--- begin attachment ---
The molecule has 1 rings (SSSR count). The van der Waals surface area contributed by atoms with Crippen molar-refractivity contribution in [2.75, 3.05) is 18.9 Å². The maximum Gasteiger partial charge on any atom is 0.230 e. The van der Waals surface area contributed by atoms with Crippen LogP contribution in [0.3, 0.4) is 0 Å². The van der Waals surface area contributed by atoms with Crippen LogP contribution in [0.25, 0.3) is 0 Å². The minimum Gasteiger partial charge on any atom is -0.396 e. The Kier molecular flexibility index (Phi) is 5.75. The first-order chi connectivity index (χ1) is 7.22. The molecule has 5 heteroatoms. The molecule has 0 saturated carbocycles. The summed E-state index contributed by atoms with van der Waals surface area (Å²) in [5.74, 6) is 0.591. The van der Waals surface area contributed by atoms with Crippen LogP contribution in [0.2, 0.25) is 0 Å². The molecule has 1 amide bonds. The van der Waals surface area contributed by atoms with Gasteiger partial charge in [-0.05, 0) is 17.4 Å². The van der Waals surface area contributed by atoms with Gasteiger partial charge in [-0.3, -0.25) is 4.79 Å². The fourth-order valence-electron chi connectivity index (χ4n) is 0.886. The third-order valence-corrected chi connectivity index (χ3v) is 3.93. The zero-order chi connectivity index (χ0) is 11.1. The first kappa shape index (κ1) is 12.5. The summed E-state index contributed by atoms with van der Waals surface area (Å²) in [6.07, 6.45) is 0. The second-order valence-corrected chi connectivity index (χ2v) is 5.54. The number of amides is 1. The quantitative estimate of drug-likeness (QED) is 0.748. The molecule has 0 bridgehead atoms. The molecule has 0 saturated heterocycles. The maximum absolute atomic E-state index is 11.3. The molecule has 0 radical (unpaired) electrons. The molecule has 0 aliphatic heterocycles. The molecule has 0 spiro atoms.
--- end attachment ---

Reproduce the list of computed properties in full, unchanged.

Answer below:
The molecule has 1 rings (SSSR count). The van der Waals surface area contributed by atoms with Crippen molar-refractivity contribution in [2.75, 3.05) is 18.9 Å². The maximum Gasteiger partial charge on any atom is 0.230 e. The van der Waals surface area contributed by atoms with Crippen LogP contribution in [0.3, 0.4) is 0 Å². The van der Waals surface area contributed by atoms with Crippen LogP contribution in [0.25, 0.3) is 0 Å². The minimum Gasteiger partial charge on any atom is -0.396 e. The Kier molecular flexibility index (Phi) is 5.75. The first-order chi connectivity index (χ1) is 7.22. The molecule has 5 heteroatoms. The molecule has 0 saturated carbocycles. The summed E-state index contributed by atoms with van der Waals surface area (Å²) in [5.74, 6) is 0.591. The van der Waals surface area contributed by atoms with Crippen LogP contribution in [0.2, 0.25) is 0 Å². The molecule has 1 amide bonds. The van der Waals surface area contributed by atoms with Gasteiger partial charge in [-0.05, 0) is 17.4 Å². The van der Waals surface area contributed by atoms with Gasteiger partial charge in [-0.3, -0.25) is 4.79 Å². The fourth-order valence-electron chi connectivity index (χ4n) is 0.886. The third-order valence-corrected chi connectivity index (χ3v) is 3.93. The zero-order chi connectivity index (χ0) is 11.1. The first kappa shape index (κ1) is 12.5. The summed E-state index contributed by atoms with van der Waals surface area (Å²) in [6.07, 6.45) is 0. The second-order valence-corrected chi connectivity index (χ2v) is 5.54. The number of amides is 1. The quantitative estimate of drug-likeness (QED) is 0.748. The molecule has 0 bridgehead atoms. The molecule has 0 saturated heterocycles. The maximum absolute atomic E-state index is 11.3. The molecule has 0 radical (unpaired) electrons. The molecule has 0 aliphatic heterocycles. The molecule has 0 spiro atoms.